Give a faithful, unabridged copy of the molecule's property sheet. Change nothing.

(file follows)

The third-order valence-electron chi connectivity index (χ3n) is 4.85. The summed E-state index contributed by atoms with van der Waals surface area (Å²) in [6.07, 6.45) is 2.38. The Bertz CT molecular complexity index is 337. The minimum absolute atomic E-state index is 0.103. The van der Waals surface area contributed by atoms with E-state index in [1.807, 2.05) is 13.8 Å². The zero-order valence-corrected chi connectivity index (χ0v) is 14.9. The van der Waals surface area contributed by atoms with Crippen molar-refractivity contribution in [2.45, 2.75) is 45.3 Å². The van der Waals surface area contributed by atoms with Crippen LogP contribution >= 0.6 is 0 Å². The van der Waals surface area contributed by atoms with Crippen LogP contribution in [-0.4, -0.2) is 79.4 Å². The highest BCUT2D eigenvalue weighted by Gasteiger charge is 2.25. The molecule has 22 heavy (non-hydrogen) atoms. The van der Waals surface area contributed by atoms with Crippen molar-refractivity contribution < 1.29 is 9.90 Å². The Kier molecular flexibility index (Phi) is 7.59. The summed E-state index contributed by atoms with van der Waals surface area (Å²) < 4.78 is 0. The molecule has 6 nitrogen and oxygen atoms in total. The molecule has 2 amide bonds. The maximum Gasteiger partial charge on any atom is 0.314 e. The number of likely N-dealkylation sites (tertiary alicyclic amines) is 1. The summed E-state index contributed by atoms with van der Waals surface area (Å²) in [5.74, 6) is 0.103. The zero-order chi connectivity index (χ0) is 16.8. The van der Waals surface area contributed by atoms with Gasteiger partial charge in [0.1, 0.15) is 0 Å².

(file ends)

The third-order valence-electron chi connectivity index (χ3n) is 4.85. The summed E-state index contributed by atoms with van der Waals surface area (Å²) in [6.07, 6.45) is 2.38. The Bertz CT molecular complexity index is 337. The minimum absolute atomic E-state index is 0.103. The van der Waals surface area contributed by atoms with E-state index in [1.807, 2.05) is 13.8 Å². The zero-order valence-corrected chi connectivity index (χ0v) is 14.9. The van der Waals surface area contributed by atoms with Crippen molar-refractivity contribution in [2.45, 2.75) is 45.3 Å². The van der Waals surface area contributed by atoms with Crippen LogP contribution >= 0.6 is 0 Å². The van der Waals surface area contributed by atoms with Crippen LogP contribution in [-0.4, -0.2) is 79.4 Å². The highest BCUT2D eigenvalue weighted by Gasteiger charge is 2.25. The molecule has 22 heavy (non-hydrogen) atoms. The van der Waals surface area contributed by atoms with Crippen molar-refractivity contribution < 1.29 is 9.90 Å². The Kier molecular flexibility index (Phi) is 7.59. The summed E-state index contributed by atoms with van der Waals surface area (Å²) < 4.78 is 0. The molecule has 6 nitrogen and oxygen atoms in total. The molecule has 2 amide bonds. The maximum Gasteiger partial charge on any atom is 0.314 e. The number of likely N-dealkylation sites (tertiary alicyclic amines) is 1. The summed E-state index contributed by atoms with van der Waals surface area (Å²) in [5.74, 6) is 0.103. The zero-order chi connectivity index (χ0) is 16.8. The van der Waals surface area contributed by atoms with Gasteiger partial charge in [0.1, 0.15) is 0 Å².